Sentiment analysis plays a key role in social intelligence (a generalization of social-media analytics) and in customer-experience programs, but the disparity in tool performance is wide. It’s natural that users will look for accuracy figures, and that solution providers — the ones that pretend to better performance — will use accuracy as a differentiator. The competition is suspect, for reasons I outlined in Social Media Sentiment: Competing on Accuracy. Per that article, there’s no standard yardstick for sentiment-analysis accuracy measurement. But that’s a technical point. Worth further exploring:
- Providers, using human raters as a yardstick, don’t play by the same rules.
- It’s fallacious that humans are the ultimate accuracy arbiters anyway. Can a machine in no way judge better (as opposed to faster or more exhaustively) than a person?
- This focus on accuracy distracts users from the real goal, not 95% analysis accuracy but rather support for the most effective possible business decision making.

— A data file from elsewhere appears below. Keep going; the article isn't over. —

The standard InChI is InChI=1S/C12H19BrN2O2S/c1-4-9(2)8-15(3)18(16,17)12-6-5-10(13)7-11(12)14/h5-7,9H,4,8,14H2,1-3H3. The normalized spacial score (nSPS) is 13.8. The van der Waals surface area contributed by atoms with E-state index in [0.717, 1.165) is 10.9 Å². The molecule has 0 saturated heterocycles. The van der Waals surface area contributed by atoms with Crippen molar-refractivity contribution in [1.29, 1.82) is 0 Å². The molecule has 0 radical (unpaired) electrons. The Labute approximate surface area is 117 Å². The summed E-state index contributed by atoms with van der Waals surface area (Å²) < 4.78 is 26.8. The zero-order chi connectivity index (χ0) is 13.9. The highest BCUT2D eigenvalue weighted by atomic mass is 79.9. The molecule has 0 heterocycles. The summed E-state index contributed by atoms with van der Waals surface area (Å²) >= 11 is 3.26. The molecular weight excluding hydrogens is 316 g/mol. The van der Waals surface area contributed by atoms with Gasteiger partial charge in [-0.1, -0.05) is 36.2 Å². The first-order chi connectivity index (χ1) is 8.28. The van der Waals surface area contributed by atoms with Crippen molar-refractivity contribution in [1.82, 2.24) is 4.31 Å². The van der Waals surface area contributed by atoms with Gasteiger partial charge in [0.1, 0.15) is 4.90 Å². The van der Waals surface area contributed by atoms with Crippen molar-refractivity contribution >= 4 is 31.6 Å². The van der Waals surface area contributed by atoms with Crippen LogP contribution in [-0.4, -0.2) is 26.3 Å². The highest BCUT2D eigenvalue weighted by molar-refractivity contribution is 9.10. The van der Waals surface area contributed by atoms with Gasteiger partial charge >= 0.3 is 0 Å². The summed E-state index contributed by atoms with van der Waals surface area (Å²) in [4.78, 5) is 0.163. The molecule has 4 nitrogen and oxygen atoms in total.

To explore —
We benchmark machine performance, on purely quantitative tasks, against natural measures: Luminosity according to a model of the sensitivity of the human eye (candela), and mechanical-engine output against the power of draft horses (horsepower). But just as a spectrometer measures light of wavelengths unseeable by humans and quantifies visible-wavelength measurements in a way humans never could, and a Saturn V rocket will (or could) take you places an animal could never go unassisted, I believe that sentiment and other human-language analysis technologies, when carefully applied, can deliver super-human accuracy. I believe it is no longer true that “The right goal is for the technology to be as good as people,” as Philip Resnik, a Univ of Maryland linguistics professor and lead scientist at social-media agency Converseon, puts it.
As Professors Claire Cardie and John Wilkerson explain, “The gold standard of text annotation research is usually work performed by human coders… In other words, the assessment is not whether the system accurately classifies events, but the extent to which the system agrees with humans where those classifications are concerned.”
“Agrees with humans”
Note the statement, “the assessment is not whether the system accurately classifies events, but the extent to which the system agrees with humans where those classifications are concerned.”